December 15, 2016
If you look up from your smartphone, what do you see? Chances are, you’ll see other people engrossed in their smartphones. This happens on the bus, in the subway, in a lecture, and even at the dinner table! It’s clear that nowadays, a lot of us have an insatiable appetite for information and to stay connected.
As a result, we’re always checking our phones to stay up to date, being bombarded by notifications of new messages, social media posts, breaking news, app updates and more. In fact, more people reach for their smartphones first thing in the morning than reach for a toothbrush, coffee or even their partner lying in bed next to them.
A lot of people report that their smartphone addiction is making them increasingly hyperactive and distracted. Interestingly enough, these symptoms of digital stimulation also happen to characterize ADHD. Could our smartphones be afflicting us all, even non-ADHD sufferers, with the well-known neurodevelopmental disorder?
In a study conducted among millennials at the University of Colombia, it was revealed that more frequent phone interruptions made people less attentive and more hyperactive. Inattentiveness covered a wide range of issues, such as making careless mistakes, forgetting to pay a bill, having difficulty listening to others or sustaining attention. Hyperactivity involved fidgeting, feeling restless, excessive talking and interrupting others.
At the same time, it does not suggest that smartphones cause ADHD. Nor does it suggest that reducing phone interruptions can treat ADHD. But is our obsession with our smartphones necessarily a negative thing? What about for people who have ADHD, does their smartphone worsen their symptoms?
Apparently, checking your smartphone can actually increase the dopamine levels in your brain. Receiving likes and comments on social media posts, for instance, can activate pleasure centers in your brain.
A similar reaction has been observed with Tinder, an online dating app. A neuroscience professor at UCLA, explained that if the frontal cortex of your brain decides having a Tinder response is pleasurable, it’s going to give you a shot of dopamine.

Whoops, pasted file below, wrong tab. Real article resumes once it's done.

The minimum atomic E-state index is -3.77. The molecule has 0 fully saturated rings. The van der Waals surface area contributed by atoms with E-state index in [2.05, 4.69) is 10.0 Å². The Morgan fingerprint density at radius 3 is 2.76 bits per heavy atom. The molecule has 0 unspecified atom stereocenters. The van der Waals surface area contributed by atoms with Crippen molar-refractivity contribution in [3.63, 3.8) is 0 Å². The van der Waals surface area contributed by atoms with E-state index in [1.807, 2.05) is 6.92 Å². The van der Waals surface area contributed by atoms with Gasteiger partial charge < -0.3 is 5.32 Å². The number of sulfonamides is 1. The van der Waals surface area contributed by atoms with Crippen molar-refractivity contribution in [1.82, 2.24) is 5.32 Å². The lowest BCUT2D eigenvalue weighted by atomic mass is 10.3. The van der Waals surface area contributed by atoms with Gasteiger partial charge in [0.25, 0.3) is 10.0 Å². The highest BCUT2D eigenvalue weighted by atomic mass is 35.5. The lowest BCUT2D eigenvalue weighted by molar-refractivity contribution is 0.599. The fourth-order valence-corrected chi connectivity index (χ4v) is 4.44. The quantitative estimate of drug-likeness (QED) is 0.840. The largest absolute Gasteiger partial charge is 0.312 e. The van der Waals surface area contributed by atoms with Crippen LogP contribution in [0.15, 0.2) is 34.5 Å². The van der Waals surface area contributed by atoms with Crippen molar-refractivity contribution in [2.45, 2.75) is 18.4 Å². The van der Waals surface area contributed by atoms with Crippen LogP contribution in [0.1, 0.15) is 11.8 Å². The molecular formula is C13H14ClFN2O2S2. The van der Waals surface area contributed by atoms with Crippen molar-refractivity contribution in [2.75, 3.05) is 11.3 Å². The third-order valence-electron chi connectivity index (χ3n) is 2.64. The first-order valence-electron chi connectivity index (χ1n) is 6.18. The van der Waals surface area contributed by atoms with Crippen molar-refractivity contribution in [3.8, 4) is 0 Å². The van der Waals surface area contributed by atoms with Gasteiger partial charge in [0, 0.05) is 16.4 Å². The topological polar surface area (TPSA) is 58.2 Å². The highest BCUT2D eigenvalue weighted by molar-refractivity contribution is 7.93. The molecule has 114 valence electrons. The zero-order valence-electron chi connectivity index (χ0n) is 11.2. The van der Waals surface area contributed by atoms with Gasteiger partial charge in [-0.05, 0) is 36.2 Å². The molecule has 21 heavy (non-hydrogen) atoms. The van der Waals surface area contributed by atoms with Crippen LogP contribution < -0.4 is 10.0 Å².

ADHD sufferers usually have lower dopamine levels than non-ADHD sufferers, which is why they’re drawn to activities that give instant gratification. If they are doing something they enjoy or find psychologically rewarding, they’ll tend to persist in this behaviour.
Smartphone apps may also offer those afflicted with ADHD more than simply validation. Individuals who suffer with attention-deficit disorder, have a decreased ability to sustain attention and are often easily bored. Since social media and the internet are filled with constantly changing information, the learning environment is more stimulating. These platforms maintain a sense of novelty so it’s easier to keep the person engaged.
Whether your smartphone functions as a conduit for an emotional boost or an opportunity for mental stimulation, it’s no wonder we all have a craving for it. Unfortunately, being afflicted with ADHD-like symptoms, however, comes with downsides. It costs tens of millions of people productivity, true closeness and time each year.
In addition, there are the practical considerations. To foster positive relationships, no one wants to ignore a loved one in the middle of a conversation or space out during a meeting. There’s also the danger of becoming addicted to the good feelings we get when we achieve positive interactions. Consequently, if you’re not receiving the positive feedback you were hoping for, this negatively impacts your feeling of self-worth.
So, should you get rid of your smartphone? Of course not! Do consider, however, silencing your phone, activating “do not disturb” settings or keeping it out of reach once in a while. Because sometimes, don’t our brains deserve a vacation from distractions?
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